»Ethercombing - Blockchain brute force cryptanalysis«
2019-11-09, 18:20–18:30, Blue Day

By performing brute force crypt-analysis on public keys to discover private keys we stumbled on someone doing the same thing, holding over 8 million USD worth of stolen cryptocurrency.

This session will at a high level, with details sprinkled in where appropriate, cover how to generate wallets (both Bitcoin and Ethereum) and how to interact with a blockchain using private/public key pairs.

We will explain how that concept transfers over to brute force cryptanalysis of blockchains, namely Ethereum, and how it kicked off a digital beach-combing exercise of the Ethereum blockchain -- named project Ethercomb. After we discuss how wallets and private/public keys are created we will talk about coding errors that make faulty or weak private keys (key truncation/bad entropy/nullkeys/faulty memory management) and their associated wallet addresses.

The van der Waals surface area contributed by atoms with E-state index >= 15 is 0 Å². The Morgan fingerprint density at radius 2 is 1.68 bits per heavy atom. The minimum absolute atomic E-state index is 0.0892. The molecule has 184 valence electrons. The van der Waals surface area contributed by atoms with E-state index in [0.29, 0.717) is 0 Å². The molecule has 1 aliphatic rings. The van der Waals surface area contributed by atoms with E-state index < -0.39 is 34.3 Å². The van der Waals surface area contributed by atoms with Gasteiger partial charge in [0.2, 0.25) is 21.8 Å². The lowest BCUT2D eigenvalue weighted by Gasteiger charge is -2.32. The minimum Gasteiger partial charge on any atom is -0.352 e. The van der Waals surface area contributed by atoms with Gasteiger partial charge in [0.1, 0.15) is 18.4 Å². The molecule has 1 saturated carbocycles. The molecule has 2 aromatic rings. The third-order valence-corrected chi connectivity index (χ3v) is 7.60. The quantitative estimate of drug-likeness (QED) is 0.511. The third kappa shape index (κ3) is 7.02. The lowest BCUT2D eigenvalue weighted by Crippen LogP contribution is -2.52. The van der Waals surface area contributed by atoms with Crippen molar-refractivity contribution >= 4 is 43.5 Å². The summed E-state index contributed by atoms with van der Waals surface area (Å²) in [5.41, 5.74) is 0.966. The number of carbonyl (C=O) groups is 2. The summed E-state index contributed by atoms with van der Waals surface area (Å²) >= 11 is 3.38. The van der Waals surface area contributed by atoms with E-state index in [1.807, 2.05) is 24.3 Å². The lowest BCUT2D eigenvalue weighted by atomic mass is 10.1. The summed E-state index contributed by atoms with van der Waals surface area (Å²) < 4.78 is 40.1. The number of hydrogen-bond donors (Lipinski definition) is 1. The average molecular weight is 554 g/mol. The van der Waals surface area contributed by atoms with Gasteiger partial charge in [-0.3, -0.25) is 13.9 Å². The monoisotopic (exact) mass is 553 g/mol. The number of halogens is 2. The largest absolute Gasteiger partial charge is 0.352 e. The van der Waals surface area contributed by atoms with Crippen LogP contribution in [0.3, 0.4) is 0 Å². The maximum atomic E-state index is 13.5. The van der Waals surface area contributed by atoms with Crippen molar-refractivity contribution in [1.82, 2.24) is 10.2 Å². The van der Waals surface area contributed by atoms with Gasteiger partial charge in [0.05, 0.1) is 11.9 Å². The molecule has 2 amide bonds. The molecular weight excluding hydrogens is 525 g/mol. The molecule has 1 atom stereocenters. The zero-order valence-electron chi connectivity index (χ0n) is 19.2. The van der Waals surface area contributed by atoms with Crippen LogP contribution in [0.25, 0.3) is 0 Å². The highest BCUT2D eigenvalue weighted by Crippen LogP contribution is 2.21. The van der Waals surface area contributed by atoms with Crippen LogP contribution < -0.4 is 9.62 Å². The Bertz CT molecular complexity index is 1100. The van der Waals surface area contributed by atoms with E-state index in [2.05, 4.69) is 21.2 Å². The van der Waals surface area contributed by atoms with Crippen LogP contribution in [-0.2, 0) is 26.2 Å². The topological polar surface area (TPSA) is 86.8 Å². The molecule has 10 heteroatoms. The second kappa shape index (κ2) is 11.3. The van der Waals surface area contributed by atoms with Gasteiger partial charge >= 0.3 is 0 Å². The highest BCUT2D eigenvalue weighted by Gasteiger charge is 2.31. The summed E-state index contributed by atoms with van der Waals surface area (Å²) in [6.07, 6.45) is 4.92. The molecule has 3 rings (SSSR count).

We will point out areas in the 256bit Ethereum and Bitcoin private key space that are likely candidates to contain keys generated through faulty methods. Then we will talk about the ethics and legality of enumerating these locations to discover assets on the blockchain. Under counsel of the EFF we decided to go ahead and scan 32 billion likely locations where transactions happened using private keys that we have full knowledge about.

The presentation will briefly go over the architecture of how to efficiently scan 32 billion keys and how we had to use a cloud clustering solution as doing it locally on workstations would take thousands of hours. Then we will present our surprising findings on how tens of thousands of transactions could have been intercepted and the associated digital money be taken along with showing how much money is stored on the blockchain using private keys we have knowledge about. We will also show how hundreds of millions of dollars were permanently lost due to faulty coding sending transactions to 'black hole' wallets.

The presentation will then cover common coding errors that led to the above events and finish off with a summary/brief recap.